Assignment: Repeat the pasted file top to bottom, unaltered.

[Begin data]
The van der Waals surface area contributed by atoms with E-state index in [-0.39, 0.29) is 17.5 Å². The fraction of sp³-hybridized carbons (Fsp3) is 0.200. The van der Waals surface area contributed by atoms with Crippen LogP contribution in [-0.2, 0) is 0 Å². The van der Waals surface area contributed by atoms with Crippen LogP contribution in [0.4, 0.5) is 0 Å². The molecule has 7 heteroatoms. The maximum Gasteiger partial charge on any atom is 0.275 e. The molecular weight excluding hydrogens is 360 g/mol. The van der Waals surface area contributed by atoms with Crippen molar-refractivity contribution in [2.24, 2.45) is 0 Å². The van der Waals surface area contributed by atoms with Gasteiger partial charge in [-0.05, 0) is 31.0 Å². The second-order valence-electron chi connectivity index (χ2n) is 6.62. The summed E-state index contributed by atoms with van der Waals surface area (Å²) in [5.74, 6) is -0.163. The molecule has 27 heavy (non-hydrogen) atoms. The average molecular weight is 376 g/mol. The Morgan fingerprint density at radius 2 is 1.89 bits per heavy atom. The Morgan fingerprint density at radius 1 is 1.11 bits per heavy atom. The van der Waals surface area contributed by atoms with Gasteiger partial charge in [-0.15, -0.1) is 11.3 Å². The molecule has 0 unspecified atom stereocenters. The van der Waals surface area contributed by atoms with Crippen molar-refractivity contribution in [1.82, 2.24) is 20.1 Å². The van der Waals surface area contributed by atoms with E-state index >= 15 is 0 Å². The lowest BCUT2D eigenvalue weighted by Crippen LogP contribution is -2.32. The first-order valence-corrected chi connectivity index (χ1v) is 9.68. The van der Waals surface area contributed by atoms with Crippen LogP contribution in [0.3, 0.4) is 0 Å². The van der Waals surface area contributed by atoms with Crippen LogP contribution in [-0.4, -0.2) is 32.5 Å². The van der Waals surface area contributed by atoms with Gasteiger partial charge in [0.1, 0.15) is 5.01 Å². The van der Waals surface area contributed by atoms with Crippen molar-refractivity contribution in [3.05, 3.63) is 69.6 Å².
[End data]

The van der Waals surface area contributed by atoms with E-state index in [-0.39, 0.29) is 17.5 Å². The fraction of sp³-hybridized carbons (Fsp3) is 0.200. The van der Waals surface area contributed by atoms with Crippen LogP contribution in [-0.2, 0) is 0 Å². The van der Waals surface area contributed by atoms with Crippen LogP contribution in [0.4, 0.5) is 0 Å². The molecule has 7 heteroatoms. The maximum Gasteiger partial charge on any atom is 0.275 e. The molecular weight excluding hydrogens is 360 g/mol. The van der Waals surface area contributed by atoms with Crippen molar-refractivity contribution in [2.24, 2.45) is 0 Å². The van der Waals surface area contributed by atoms with Gasteiger partial charge in [-0.05, 0) is 31.0 Å². The second-order valence-electron chi connectivity index (χ2n) is 6.62. The summed E-state index contributed by atoms with van der Waals surface area (Å²) in [5.74, 6) is -0.163. The molecule has 27 heavy (non-hydrogen) atoms. The average molecular weight is 376 g/mol. The Morgan fingerprint density at radius 2 is 1.89 bits per heavy atom. The Morgan fingerprint density at radius 1 is 1.11 bits per heavy atom. The van der Waals surface area contributed by atoms with Gasteiger partial charge in [-0.15, -0.1) is 11.3 Å². The molecule has 0 unspecified atom stereocenters. The van der Waals surface area contributed by atoms with Crippen molar-refractivity contribution in [1.82, 2.24) is 20.1 Å². The van der Waals surface area contributed by atoms with E-state index >= 15 is 0 Å². The lowest BCUT2D eigenvalue weighted by Crippen LogP contribution is -2.32. The first-order valence-corrected chi connectivity index (χ1v) is 9.68. The van der Waals surface area contributed by atoms with Crippen LogP contribution in [0.3, 0.4) is 0 Å². The van der Waals surface area contributed by atoms with Crippen LogP contribution in [-0.4, -0.2) is 32.5 Å². The van der Waals surface area contributed by atoms with Gasteiger partial charge in [0.1, 0.15) is 5.01 Å². The van der Waals surface area contributed by atoms with Crippen molar-refractivity contribution in [3.05, 3.63) is 69.6 Å².